This one is about making quilts–well, mostly.

In my grand designs to become more self-sufficient or at least a really good maker, I have many skills I need and want desperately to learn—knitting, canning, making jams, and maybe making wood furniture, but I don’t know how realistic that last one is since I’m terrified of even the smallest power tool. It’s like a phobia or something. I hear a power tool, and my heart just races. I worry about my husband all the time.

But I digress…

One of the things I can make is a quilt. Now, I’m not the greatest, though I used to be pretty good, but I can make some decent quilts—at least I can very slowly. Recently, I was actually very slowly working on a quilt for a friend, when I had a quilt emergency: We decided it was time for our youngest to sleep in his own bed. He’s six years old and a pretty big boy, so my husband and I, even in our king-sized bed, were running out of sleeping space.

Now, if you’re one of those people who is going to say “What in the world are you doing letting your kid sleep with you?” let me just say that you can save your breath or text trying to change my mind on this point. We researched it thoroughly, and my husband and I made a conscious decision to let our son start co-sleeping with us when he was little.

We read all the advice from every major theorist and child psychologist out there and settled on this point—we wanted to get some sleep. Also, we believe in the health and bonding benefits of co-sleeping—but mainly we wanted to get some sleep. But, if you’re a new parent and interested in some of the research on the benefits of a family bed, please message me.

Anyway, a few weeks ago, our youngest made the big move to his own room and his own bed. The first night was hard for me, and I cried a lot. But, by the second night, I was like “Oh, this space is lovely.” “Oh, it’s nice not to be kicked in the back.” And, “oh, I love getting to keep the covers on me.”

However, much like his mama, our youngest is afraid of the dark and has a vivid imagination, so I have decided to make him a “good dream” quilt to keep him safe. It will be complete with a shied of love from mama on it. This is definitely a quilt emergency, right?

This is a picture of the plans I sketched out under my son’s direction. It’s all wrinkly from carrying it around at the fabric store.

Quilt Plans
This is my sketch based on my son’s directions. I have poor drawing skills, but, hopefully, this quilt will turn out well.

So, inside the dream tree in the middle, I told my youngest we could put all the things that make him feel happy and safe. Here’s what he chose:

  1. a Pi symbol
  2. a basketball
  3. a present with a red bow
  4. a pink heart that represents mom and dad’s “love shield” as he calls it
  5. a Pac Man
  6. a Minecraft block
  7. and a green canoe (something our family has wanted for a long time)

It all sounds great, right? I’m so excited just writing about it.

The problem is I barely have time to work on it. In all of my efforts to simplify, I still struggle to get everything done at the end of the day, and I am even, realistically, always a little behind. I still work at least a half day every day, and that includes weekends, and with homeschooling, cooking, planting the giant vegetable garden, and helping to care for the animals, I run out of time at the end of every day. Of course, right now things seem to be worse because the animals are little and the garden planting is a slow, tough process when you’re tilling with a shovel, and there’s just no way to plant carrots quickly. Those seeds are a tiny nightmare!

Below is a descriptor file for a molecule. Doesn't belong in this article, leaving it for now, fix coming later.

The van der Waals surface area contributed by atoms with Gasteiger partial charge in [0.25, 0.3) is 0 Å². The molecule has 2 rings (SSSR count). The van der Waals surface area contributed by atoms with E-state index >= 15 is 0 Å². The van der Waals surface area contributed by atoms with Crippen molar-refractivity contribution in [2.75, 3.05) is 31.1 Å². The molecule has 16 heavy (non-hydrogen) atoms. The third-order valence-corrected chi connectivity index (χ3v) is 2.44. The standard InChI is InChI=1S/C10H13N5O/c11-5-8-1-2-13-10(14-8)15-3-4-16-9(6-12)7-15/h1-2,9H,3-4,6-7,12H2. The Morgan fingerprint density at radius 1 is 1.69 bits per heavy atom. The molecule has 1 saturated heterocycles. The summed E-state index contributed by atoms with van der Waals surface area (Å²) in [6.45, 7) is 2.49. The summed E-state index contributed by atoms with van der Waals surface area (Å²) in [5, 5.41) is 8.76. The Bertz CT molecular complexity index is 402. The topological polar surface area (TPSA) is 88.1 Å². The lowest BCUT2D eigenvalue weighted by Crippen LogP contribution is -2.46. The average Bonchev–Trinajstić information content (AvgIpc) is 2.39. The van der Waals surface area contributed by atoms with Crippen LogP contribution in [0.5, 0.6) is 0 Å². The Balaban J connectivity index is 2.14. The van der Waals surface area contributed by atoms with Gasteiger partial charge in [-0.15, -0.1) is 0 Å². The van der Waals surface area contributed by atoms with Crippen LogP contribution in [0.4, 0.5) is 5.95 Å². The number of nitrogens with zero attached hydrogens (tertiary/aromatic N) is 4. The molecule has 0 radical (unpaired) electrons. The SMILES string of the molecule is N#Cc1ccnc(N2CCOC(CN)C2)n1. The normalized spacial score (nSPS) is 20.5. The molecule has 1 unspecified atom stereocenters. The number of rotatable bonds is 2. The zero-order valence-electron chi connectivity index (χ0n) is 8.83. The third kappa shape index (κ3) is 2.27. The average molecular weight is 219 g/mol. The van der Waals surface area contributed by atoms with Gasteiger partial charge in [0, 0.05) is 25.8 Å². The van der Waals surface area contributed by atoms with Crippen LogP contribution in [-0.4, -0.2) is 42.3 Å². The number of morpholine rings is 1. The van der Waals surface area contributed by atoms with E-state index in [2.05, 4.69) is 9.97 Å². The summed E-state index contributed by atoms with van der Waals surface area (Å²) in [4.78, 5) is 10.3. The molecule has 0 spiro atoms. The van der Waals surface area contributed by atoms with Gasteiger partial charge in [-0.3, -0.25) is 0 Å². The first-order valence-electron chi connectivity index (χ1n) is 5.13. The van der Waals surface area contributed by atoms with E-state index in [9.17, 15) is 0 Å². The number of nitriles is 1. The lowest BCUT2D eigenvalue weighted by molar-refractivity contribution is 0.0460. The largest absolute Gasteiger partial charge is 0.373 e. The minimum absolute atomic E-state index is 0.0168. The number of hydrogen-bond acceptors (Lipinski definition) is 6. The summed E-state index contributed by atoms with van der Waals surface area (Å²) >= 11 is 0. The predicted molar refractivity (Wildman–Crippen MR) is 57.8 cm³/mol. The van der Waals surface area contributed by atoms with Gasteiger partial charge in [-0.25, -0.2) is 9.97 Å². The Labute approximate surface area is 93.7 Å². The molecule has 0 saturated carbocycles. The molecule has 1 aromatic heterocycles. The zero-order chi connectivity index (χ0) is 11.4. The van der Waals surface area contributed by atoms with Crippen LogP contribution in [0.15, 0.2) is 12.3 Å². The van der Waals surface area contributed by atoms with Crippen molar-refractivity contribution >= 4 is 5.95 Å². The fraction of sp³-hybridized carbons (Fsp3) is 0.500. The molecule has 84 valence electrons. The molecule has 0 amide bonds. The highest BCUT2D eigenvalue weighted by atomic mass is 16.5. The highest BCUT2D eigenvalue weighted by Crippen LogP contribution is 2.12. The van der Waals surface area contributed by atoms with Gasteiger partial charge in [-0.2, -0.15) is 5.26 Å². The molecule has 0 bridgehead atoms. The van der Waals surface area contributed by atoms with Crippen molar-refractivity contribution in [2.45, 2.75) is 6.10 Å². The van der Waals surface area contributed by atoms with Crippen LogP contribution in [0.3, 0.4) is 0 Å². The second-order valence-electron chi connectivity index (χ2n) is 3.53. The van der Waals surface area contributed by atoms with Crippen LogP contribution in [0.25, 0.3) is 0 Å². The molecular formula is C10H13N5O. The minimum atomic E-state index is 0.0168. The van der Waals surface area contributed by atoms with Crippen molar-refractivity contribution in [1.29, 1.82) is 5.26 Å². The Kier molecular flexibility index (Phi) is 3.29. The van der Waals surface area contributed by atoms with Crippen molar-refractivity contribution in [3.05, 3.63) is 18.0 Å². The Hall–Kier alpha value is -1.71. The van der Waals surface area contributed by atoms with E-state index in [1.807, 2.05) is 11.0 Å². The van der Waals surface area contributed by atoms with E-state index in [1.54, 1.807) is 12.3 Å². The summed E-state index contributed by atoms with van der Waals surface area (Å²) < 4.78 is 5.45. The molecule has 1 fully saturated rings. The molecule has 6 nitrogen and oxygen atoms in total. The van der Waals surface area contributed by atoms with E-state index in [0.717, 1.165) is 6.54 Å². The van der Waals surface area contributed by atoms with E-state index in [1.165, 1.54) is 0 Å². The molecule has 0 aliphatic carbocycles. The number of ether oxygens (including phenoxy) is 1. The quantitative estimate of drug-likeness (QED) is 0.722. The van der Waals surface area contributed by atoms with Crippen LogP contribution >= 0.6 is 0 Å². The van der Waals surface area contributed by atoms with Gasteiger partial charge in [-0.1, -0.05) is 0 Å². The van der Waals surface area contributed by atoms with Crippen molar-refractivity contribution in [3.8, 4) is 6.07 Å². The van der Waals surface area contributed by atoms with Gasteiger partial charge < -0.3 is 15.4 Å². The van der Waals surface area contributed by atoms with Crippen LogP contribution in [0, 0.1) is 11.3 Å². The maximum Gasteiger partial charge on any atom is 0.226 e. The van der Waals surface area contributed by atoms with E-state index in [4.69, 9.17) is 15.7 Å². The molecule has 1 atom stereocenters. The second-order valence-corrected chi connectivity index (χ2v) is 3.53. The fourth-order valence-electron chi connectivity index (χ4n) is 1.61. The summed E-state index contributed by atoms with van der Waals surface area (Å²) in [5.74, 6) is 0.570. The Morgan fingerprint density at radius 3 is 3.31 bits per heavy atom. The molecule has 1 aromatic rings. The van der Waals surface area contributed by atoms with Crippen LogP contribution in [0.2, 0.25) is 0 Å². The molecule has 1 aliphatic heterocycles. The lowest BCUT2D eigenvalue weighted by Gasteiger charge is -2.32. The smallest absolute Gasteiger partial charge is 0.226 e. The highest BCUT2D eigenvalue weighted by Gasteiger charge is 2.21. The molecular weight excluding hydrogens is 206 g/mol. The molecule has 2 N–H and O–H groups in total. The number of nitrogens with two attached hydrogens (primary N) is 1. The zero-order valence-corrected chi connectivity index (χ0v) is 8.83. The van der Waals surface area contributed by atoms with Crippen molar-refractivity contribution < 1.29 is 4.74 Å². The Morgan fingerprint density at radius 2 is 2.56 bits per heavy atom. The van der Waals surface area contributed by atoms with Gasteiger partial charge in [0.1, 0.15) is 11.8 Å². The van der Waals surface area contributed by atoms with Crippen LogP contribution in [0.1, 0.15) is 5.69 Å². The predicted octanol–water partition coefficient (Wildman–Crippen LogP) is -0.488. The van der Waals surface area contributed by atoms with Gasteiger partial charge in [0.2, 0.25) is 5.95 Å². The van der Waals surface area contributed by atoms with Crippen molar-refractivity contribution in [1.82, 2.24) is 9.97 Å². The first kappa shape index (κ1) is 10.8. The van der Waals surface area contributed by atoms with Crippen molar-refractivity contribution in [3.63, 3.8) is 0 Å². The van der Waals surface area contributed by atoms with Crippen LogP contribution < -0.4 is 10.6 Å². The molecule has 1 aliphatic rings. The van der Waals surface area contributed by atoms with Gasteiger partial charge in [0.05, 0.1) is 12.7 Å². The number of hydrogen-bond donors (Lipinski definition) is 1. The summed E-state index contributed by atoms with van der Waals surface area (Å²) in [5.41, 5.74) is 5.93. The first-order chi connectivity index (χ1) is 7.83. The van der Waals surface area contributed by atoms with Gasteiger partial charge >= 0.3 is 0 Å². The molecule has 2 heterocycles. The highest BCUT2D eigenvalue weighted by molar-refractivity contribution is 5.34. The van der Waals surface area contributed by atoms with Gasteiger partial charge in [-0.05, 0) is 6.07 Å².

So I’m determined to make the time. It turns out that, in my efforts to be more of a maker, one of the things I’m going to have to learn how to make is time. Quitting my full-time job helped, but I’m still partially immersed in the academic world, and sometimes, the push and pull between that world and our little hobby farm leaves me with so little time at the end of the day.

But this quilt is important to me because I think it will be important to my little boy. When my oldest son was little, there was one Christmas (my first year of teaching full-time) that I couldn’t afford Christmas presents for him. I made him a star and moon quilt, and he still has it—and seems to really care about it. For his high school graduation, I made him a second quilt because, of course, high school graduations are important. He sleeps under it every night.

Now, it’s my youngest son’s turn. This dream quilt is important, and I am determined to make this quilt for him. It feels representative of my efforts to simplify, make, and find out what’s important. It’s not easy, but it’s what I want. I have my fabric selected. This weekend, I will get this going.

Quilt Fabric
I love these colors. I think this is going to be beautiful!

I think the lesson here is that it’s going to be hard for all of us to find balance in our lives. We all have so much going on with work and family and about a million other things we must balance. But I’ve learned that you have to set your goals about what’s important to you and then just take the time—or make the time—if you want to be a maker like I do and still have time to enjoy yourself and your family along the way. Life’s just going to pass us by otherwise, I think.

I’ll keep you posted on the quilt…

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2 thoughts on “On Making Good Dreams (with Help from Quilts)

  1. Quilting runs in my family, and I’ve observed with wonder the many beautiful creations my grandma and mom have made. I love this design (kudos to your son- wow!) and would love to learn the basics myself, but I’m mostly focused, in general, on being a “maker.” I was always an artist, but I’ve lost that in the grind, first of mothering and college, and now of work. You are an inspiration. 🙂

    Like

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